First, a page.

Sen. Edward Kennedy took the helm of his sailboat "Mya" on Monday and rode a stiff southern wind from Nantucket back to Hyannis in a regatta just a week after undergoing a brain biopsy that diagnosed him with cancer.
The Massachusetts Democrat made partially good on a pledge from the prior week by competing in the second half of the "Figawi" boat race between the island and Cape Cod. He missed Saturday's outbound leg but got up early on Memorial Day and took a ferry across Nantucket Sound to compete in the return leg.
Also aboard for the more than two-hour journey were his wife, Vicki, Sen. Christopher Dodd, D-Conn., and relatives including sons Patrick and Edward Jr. and stepdaughter Caroline Raclin.
"It couldn't be a more wonderful day," Kennedy told several dozen well-wishers and a handful of reporters who greeted him dockside just down the street from his family's vacation compound.
The senator said he relished the company of "great friends and family" while Dodd, Kennedy's closest friend in the Senate, and Vicki Kennedy nodded in agreement.
Kennedy and his wife declined to discuss his upcoming treatment. Doctors are considering using chemotherapy, radiation or a combination to treat the tumor that triggered a seizure on May 17. Treatment could start as early as this week.
Kennedy planned to compete in the Figawi even after doctors determined last week that he suffered from a malignant brain tumor.
Kennedy has won the Figawi contest twice.
"He was at the helm the whole way, doing what he always does, guiding the boat to the head of the fleet," said family friend David Nunes of Colorado, an associate who regularly races with the senator and was on the boat as a crew member.
After the race was over, the group sat at anchor off Hyannis Port for an hour before coming ashore. "We always like to rehash the race," Nunes said.
Kennedy has had a limited public schedule since getting out of Massachusetts General Hospital last Wednesday.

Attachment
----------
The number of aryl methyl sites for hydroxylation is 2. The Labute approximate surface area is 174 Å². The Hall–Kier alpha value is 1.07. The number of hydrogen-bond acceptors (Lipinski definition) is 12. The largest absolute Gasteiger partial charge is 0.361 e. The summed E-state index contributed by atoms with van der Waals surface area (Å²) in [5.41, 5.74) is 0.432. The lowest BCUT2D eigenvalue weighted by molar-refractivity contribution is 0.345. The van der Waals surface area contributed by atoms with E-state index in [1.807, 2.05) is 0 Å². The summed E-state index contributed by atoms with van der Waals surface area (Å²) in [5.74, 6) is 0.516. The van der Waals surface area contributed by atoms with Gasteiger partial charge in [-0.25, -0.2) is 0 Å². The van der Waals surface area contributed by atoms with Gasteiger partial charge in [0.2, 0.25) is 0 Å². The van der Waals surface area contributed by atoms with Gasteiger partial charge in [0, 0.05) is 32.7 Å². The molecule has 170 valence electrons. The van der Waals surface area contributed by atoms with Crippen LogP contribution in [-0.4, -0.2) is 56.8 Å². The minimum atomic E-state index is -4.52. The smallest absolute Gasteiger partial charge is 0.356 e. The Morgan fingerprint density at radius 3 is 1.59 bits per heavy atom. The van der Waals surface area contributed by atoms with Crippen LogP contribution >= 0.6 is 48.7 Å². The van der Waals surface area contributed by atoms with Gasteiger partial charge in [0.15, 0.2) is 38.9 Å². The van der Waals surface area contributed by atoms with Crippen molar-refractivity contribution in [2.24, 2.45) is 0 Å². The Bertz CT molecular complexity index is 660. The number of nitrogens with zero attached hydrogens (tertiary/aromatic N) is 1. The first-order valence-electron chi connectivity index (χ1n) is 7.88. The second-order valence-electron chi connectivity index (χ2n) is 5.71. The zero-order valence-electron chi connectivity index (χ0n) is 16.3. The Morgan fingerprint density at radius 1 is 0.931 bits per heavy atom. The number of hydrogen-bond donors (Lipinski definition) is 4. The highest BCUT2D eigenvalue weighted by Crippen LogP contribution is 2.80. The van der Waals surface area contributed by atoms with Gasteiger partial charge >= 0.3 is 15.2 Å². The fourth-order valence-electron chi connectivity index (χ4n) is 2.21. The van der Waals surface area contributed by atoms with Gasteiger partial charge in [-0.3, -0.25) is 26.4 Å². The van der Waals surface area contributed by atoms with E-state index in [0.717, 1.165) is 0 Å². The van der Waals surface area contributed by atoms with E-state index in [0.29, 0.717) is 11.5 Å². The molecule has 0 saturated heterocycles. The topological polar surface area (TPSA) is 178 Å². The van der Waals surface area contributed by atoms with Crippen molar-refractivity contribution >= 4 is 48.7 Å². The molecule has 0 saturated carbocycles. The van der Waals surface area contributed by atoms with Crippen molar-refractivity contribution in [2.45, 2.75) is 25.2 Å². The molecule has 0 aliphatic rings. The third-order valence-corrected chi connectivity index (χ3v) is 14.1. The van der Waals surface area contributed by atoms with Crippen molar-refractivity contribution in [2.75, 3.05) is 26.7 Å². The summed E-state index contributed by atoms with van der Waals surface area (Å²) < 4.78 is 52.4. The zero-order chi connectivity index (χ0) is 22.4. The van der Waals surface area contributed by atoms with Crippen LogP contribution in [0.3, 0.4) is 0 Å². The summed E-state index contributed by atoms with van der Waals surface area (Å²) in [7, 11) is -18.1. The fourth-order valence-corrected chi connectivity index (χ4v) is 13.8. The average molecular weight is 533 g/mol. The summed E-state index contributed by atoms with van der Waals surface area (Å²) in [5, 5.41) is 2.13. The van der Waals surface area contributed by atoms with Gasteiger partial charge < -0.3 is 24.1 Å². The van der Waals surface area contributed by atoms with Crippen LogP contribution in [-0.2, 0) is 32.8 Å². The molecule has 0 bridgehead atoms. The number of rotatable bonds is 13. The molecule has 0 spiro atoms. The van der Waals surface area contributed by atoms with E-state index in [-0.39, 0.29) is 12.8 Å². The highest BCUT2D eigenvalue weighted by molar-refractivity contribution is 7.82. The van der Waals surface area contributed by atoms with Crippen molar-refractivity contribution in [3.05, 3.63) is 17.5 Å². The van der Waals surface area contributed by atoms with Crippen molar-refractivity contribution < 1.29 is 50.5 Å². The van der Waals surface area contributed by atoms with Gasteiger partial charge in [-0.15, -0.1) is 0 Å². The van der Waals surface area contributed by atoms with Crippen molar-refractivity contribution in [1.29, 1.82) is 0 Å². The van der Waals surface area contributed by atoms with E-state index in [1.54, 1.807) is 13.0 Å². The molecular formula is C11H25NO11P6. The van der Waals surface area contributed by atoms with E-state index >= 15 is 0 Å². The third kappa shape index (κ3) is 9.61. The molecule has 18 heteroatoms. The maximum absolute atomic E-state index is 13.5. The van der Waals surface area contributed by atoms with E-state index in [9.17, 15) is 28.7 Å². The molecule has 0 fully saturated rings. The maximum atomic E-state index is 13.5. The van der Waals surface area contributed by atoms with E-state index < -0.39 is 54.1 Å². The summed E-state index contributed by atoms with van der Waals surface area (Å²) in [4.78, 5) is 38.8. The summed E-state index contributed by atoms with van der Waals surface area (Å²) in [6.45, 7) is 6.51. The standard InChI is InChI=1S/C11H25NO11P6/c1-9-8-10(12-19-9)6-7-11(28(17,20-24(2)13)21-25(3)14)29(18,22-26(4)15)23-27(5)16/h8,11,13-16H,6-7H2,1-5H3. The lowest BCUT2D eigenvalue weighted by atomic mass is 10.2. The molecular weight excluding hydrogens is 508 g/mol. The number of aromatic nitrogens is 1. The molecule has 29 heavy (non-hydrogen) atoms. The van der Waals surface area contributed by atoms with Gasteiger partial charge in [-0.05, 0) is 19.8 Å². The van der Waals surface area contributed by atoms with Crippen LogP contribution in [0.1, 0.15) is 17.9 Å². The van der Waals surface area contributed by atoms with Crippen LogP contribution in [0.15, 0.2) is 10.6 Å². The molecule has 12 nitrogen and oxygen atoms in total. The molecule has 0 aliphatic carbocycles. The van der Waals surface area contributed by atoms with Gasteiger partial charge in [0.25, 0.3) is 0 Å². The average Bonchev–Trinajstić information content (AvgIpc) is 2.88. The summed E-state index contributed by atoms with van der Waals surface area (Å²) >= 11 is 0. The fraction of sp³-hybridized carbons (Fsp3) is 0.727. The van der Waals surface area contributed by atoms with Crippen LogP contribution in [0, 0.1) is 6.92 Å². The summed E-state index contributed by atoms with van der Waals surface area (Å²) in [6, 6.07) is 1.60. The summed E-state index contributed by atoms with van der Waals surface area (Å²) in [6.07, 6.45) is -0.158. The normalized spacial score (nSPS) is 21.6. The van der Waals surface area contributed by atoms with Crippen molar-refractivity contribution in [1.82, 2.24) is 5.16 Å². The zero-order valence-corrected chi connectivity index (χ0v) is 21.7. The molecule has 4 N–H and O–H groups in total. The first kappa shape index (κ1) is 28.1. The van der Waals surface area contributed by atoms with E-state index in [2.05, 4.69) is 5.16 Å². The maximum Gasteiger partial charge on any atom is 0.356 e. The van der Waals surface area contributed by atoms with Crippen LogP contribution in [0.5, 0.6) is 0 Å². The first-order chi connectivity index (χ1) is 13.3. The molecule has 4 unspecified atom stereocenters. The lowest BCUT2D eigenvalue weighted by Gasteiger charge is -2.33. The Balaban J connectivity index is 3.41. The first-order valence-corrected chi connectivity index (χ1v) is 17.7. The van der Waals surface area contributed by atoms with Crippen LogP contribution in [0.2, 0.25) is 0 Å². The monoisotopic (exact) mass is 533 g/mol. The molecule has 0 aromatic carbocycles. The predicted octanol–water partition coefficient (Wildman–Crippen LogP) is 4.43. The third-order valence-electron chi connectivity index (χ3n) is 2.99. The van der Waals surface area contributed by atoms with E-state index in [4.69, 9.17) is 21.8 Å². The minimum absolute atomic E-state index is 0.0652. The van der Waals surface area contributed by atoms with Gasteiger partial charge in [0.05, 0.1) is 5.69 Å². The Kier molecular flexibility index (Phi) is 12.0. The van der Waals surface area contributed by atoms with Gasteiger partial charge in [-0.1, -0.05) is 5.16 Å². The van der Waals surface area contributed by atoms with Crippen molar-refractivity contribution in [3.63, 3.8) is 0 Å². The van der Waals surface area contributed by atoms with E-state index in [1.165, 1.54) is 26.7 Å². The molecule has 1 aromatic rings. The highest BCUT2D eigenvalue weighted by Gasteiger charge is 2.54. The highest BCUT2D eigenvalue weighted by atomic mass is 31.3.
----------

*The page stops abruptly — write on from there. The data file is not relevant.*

Besides skipping the first part of the regatta Saturday, Kennedy also missed a commencement address he was slated to deliver Sunday at Wesleyan University. Instead, he asked Democratic presidential contender Barack Obama to address the graduates — including stepdaughter Caroline — at the Middletown, Conn., campus.
Kudos to you, old man. Keep it up.
Castro Criticizes Obama Over Embargo
Former President Fidel Castro says Sen. Barack Obama's plan to maintain Washington's trade embargo against Cuba will cause hunger and suffering on the island.
In a column published Monday by government-run newspapers, Castro said Obama was "the most-advanced candidate in the presidential race," but noted that he has not dared to call for altering U.S. policy toward Cuba.
"Obama's speech can be translated as a formula for hunger for the country," Castro wrote, referring to Obama's remarks last week to the influential Cuban American National Foundation in Miami.
Obama said he would maintain the nearly fifty-year-old trade sanctions against Cuba as leverage to push for democratic change on the island. But he also vowed to ease restrictions on Cuban Americans traveling to Cuba and sending money to relatives.
He repeated his willingness to meet with Raul Castro, who in February succeeded his elder brother Fidel to become the nation's first new leader in 49 years.
Castro said Obama's proposals for letting well-off Cuban Americans help poorer relatives on the island amounted to "propaganda for consumerism and a way of life that is unsustainable."
He complained that Obama's description of Cuba as "undemocratic" and "lacking in respect for liberty and human rights" was the same argument previous U.S. administrations "have used to justify their crimes against our homeland."
Castro, 81, has not been seen in public since undergoing emergency surgery in July 2006, but he often publishes columns in state newspapers.